Cambarus (Cambarus) howardi
The Chattahoochee Crayfish has a lavender-brown to forest green carapace that is decorated with red markings on the dorsal (back or topside) surface. The telson (middle portion of the tail) is bluish green and fades to a pinkish cream color near the end of the tail. The uropods (right and left portions of the tail) are pinkish tan. The eyes are small to medium-sized. The rostrum lacks spines and tubercles (small bumps). The rostrum margins converge from the base to the tip to form a distinctive triangle shape. The carapace usually measures between 20 and 38 mm (0.75-1.5 in) in length. The narrowest portion of the areola is adorned with 3-6 small spots or pits.
There have been relatively few life history studies conducted on crayfish. The available life history data for Cambarus howardi is limited to the form or condition of specimens collected during certain times of the year. First-form (sexually mature) males have been collected during January, March, April, May, September and October. Egg-bearing females have been collected during April and May. Female specimens have been observed with attached young during June. The life cycle of this species is presumed to be fairly similar to the generalized crayfish life history described below. Copulation has not been observed, but probably occurs from September to May. Copulation involves a sexually mature male crayfish grabbing a female and depositing sperm packages (spermatophores) into the seminal receptacle on the abdomen of a receptive female crayfish. Usually during the spring, females secrete a sticky substance on the underside of their abdomen and pleopods in order to attach their eggs. The eggs and sperm (from the seminal receptacle) are then released upon the sticky surface and fertilization occurs. A female carrying eggs on her abdomen and legs is said to be "in berry." Embryos develop and hatch on the underside of females in 2-20 weeks, likely depending upon species and temperature. The immature hatchlings molt (shed their exoskeleton to allow growth) and remain attached to their mother. These first-stage immature crayfish look fairly similar to typical crayfish, but have disproportionately large heads and eyes. Another molting takes place in about 1-2 weeks. These second-stage immature crayfish look even more like adult crayfish. Second-stage or third-stage immature crayfish leave their mother's surface and become independent. These young crayfish continue molting and growing and are usually sexually mature by their second or third autumn. Sexually mature males and females are believed to mate between autumn and spring. Many adult crayfish die within 3 years of hatching.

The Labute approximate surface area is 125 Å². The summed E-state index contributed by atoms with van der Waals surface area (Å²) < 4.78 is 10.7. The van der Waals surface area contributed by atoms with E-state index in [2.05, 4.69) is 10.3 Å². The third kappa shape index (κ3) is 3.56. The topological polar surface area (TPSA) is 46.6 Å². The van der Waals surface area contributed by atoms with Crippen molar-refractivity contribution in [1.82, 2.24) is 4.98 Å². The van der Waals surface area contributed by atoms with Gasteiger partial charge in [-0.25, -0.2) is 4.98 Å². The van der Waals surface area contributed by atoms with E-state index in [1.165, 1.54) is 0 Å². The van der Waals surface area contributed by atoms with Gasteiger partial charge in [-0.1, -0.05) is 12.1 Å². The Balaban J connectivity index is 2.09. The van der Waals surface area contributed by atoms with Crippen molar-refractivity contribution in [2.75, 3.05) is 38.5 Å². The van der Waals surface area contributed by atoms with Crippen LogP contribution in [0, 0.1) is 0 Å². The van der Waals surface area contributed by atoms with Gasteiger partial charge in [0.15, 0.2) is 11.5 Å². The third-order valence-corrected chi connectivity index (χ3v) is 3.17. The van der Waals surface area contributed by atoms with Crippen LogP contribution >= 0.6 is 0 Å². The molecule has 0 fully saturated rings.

ticularly aggressive with one another and their claw-to-claw combat can be quite intense.
The Chattahoochee Crayfish has a limited range within the Chattahoochee River basin in Georgia to Halawakee Creek in Lee County, Alabama. It is found in Lumpkin, Hall, Cobb, DeKalb, Douglas , Forsyth and Fulton Counties in Georgia . It is found amongst rocks in riffle areas of rapidly flowing streams.
This species is uncommon in Georgia . It has a restricted range near a large and rapidly growing city ( Atlanta ). As this metropolitan center continues expanding, habitat degradation, construction of impoundments and pollution will pose even greater threats to this species.
This species is fairly distinct in Georgia . Its combination of lavender to forest green carapace, red markings and distinctive rostrum usually distinguishes this species from most species within its range.